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The term “minimizing regret” in scientific circles can be loosely defined as minimizing patient loss during clinical trials. A scary proposition to bring up in a marketing-related blog, but a reality of scientific experimentation. This is also a key term if you’ve ever been to Las Vegas and lost your money on slot machines. Not how much can I win, but how long can I play before losing? Regret theory is a fascinating side of human behavior.

Most believe marketing’s key principle is to spend the least amount you can to derive the maximum “impact” for your company in the shortest time possible, right? Impact is a key term here. It has wildly different meanings to each business, but for the sake of this argument, let’s say impact is revenue increase.

Most look at regret theory from a customer perspective and somewhat of a long-tail view. Are consumers happy with their purchase, will they buy again, will they have buyer’s remorse when the find out they could have purchased this item last week cheaper or from another provider at a lower price? All those are keys to customer satisfaction.

I tend to look at regret in terms of wasted marketing spend. The ad industry will say 70% of ads served are wasted media — and thus the emergence of RTB and other more automated ways to optimize spend with the least amount of regret.

If you look through this lens, you will think differently about speed and efficiency. How can I act like a scientist and run experiments to prove or disprove my hypothesis(e.g., increased discounting increases average order value.)

The problem with having a scientific mind in an ad-hoc marketing and advertising world is, most don’t have the patience to sit and wait for an experiment to finish before moving on the budget. In most cases, there are many if not hundreds of experiments running all the time, being impacted by environmental variances out of your control.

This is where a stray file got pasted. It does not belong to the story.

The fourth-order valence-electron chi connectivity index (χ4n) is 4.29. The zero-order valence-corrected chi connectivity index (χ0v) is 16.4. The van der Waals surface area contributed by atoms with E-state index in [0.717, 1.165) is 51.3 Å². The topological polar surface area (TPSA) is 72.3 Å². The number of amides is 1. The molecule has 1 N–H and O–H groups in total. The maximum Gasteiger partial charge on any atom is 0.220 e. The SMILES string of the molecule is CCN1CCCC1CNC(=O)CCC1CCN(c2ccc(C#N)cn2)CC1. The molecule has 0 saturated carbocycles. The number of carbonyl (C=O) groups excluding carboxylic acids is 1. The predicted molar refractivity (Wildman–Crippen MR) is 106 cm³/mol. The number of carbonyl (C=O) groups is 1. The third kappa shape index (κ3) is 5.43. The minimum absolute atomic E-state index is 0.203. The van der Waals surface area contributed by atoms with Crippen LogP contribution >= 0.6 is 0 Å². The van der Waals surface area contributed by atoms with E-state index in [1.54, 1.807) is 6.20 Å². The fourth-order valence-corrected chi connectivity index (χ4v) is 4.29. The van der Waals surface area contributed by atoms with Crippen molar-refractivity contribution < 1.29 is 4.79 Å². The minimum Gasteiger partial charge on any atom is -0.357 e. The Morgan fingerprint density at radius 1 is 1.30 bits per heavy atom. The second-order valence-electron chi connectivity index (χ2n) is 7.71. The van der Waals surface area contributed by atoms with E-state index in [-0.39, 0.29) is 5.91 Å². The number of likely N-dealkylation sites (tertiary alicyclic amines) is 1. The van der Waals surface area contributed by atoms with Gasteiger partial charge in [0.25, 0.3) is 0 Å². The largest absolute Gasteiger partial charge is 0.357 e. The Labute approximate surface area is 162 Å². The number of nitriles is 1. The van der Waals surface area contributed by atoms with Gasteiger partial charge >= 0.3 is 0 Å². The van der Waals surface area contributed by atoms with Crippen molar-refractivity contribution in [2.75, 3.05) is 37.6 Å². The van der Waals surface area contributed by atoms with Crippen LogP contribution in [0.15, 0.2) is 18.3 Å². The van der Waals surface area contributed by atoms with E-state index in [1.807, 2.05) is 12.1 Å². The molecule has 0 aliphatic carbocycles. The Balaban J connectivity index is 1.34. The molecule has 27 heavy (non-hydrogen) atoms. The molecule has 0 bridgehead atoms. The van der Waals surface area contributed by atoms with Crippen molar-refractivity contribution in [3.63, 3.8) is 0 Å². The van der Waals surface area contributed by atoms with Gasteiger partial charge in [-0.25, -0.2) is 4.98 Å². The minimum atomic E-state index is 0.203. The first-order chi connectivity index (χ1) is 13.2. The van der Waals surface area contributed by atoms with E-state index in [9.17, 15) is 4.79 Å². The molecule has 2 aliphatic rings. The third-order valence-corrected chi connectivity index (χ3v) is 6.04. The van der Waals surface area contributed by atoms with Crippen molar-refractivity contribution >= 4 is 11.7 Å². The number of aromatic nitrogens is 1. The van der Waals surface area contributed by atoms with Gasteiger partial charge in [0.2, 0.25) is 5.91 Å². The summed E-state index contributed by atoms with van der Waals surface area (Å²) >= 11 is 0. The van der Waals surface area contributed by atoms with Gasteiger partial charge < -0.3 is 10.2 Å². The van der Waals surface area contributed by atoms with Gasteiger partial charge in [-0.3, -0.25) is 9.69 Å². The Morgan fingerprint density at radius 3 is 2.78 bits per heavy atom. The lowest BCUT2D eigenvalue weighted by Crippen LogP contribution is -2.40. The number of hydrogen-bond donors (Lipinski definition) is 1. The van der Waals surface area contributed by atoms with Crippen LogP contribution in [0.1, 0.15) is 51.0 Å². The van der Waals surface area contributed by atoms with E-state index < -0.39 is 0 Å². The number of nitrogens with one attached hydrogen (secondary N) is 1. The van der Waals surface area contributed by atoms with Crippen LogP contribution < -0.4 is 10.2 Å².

What most don’t realize is that machine learning isn’t their only answer. There is a hierarchy to what we call marketing analytics. You have an algorithm, which is a predetermined set of rules for computational steps that produce a computational effect — basically “if/then” rules.

The challenge with algorithms is they aren’t typically sensitive enough to context. I’ll give you an example. No model can factor in things like a customer’s emotional or physical state — like, if he or she slept well or not at all the night before.

Sure, we can correlate weather patterns to potential emotional states by region. The first snow day of the year may be a totally different factor than the 30th day of 100 degree heat in Texas.

Algorithms can tend to stifle customers’ emotional responses to marketing offers over time. By nature, “if/then” rules typically imply a calculus (if customers are 35-55 and just paid 20% down on a mortgage, then they should purchase a home equity line of credit).

None of this includes a human element that incorporate varying emotional or physical states that may require some human interpretation. Yet the antagonist will say, there’s no way to scale human interpretation so pattern-based marketing should take over.

One thing you should not forget this holiday season is the value of unpredictability. Yes, you may violate the first principle of this article (minimize regret), but businesses value unpredictability and risk-taking in marketing.

While our goal is to move as fast as we can and minimize regret, if you can program machine-learning to focus on a percentage of your operations, it will free you up for the randomness that is the most rewarding and potentially most effective areas of marketing.

I’ll end with this bit of humor:
Person 1: “You are my girlfriend.”
Person 2: “I’m not your girlfriend.”
Person 1: “Yes, you are!”
Person 2: “I’m casually dating a number of people.”
Person 1: “But you spend twice as much time with me. I’m a clear outlier.”
Person 1: “I must be your statistical significant other.”

Originally posted : MediaPost, September 14, 2015 (David Baker)

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